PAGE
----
Nainital: Uttarakhand’s forest fire could be devastating and may result in melting of glaciers, which are the lifeline for chief rivers flowing through Northern Indian plains.
The experts from ARIES (Aryabhatta Research Institute for Observational Sciences), Nainital and GBPIHED (Govind Ballabh Pant Institute of Himalayan Environment and Development, Almora have reported that black carbon ash and smog is covering these glaciers and hence will result in melting of glacier ice.
A senior scientist from the atmospheric department in ARIES, Manish Kumar told TOI, “The black carbon is the result of incomplete combustion of fossil fuels, biomass, and biofuels. It is also a good absorbent of light and thus increases the heat. This is the reason why glaciers will melt faster.”
The experts also say that forest fires have resulted in the rise of 0.2 degrees Celsius temperature in Northern India. This will be having a negative effect on the monsoons. Kirit Kumar, a scientist from GBPIHED, Almora said, “The black carbon floats for long in the air and gets mixed with clouds. Hence, this interferes with the normal cycle of monsoons. Fe other experts also claimed that the interaction of clouds with black carbon may also have varied effects.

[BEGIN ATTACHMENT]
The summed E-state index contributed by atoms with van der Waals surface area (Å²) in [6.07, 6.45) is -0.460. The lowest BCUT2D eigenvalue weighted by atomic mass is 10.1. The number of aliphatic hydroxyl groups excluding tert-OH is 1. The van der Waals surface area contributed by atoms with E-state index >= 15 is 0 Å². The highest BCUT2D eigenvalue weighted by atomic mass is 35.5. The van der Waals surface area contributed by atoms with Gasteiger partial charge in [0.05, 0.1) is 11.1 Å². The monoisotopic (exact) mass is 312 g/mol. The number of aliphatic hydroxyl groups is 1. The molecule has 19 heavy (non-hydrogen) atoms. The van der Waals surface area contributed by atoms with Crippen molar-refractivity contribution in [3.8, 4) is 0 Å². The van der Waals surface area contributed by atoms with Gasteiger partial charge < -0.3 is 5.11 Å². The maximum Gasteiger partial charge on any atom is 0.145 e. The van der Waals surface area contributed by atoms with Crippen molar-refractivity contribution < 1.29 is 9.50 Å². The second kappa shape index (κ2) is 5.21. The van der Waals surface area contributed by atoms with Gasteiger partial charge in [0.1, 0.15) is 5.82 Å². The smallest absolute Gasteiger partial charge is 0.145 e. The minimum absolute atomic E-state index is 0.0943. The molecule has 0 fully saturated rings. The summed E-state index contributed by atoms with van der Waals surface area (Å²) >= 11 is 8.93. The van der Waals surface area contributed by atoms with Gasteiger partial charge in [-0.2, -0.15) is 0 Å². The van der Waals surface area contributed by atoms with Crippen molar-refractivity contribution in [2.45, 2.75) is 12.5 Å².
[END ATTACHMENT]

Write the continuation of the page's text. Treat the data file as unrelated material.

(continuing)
According to Manish Kumar from ARIES, the glaciers that are at risk are those situated at lower altitudes like Milam, Newla, Gangotri, Cheepa, and Sundardunga, which are also a source of a number of rivers flowing through Northern India. An expert team of scientists from GBPIHED will soon be taking a scientific expedition to these altitudes in order to study the effect on fires on these glaciers.
QWTJ Live correspondent asked Kirit Kumar that why the scientific community is getting more concerned about these forest fires. He said, “In normal situations, the glaciers acts as mirrors and hence reflects most of the heat & light falling on them. This phenomenon is called ‘albedo’. But when the black carbon gets deposited over them, the glaciers start absorbing heat and light. Therefore, this results in a meltdown. It has become a serious concern now.”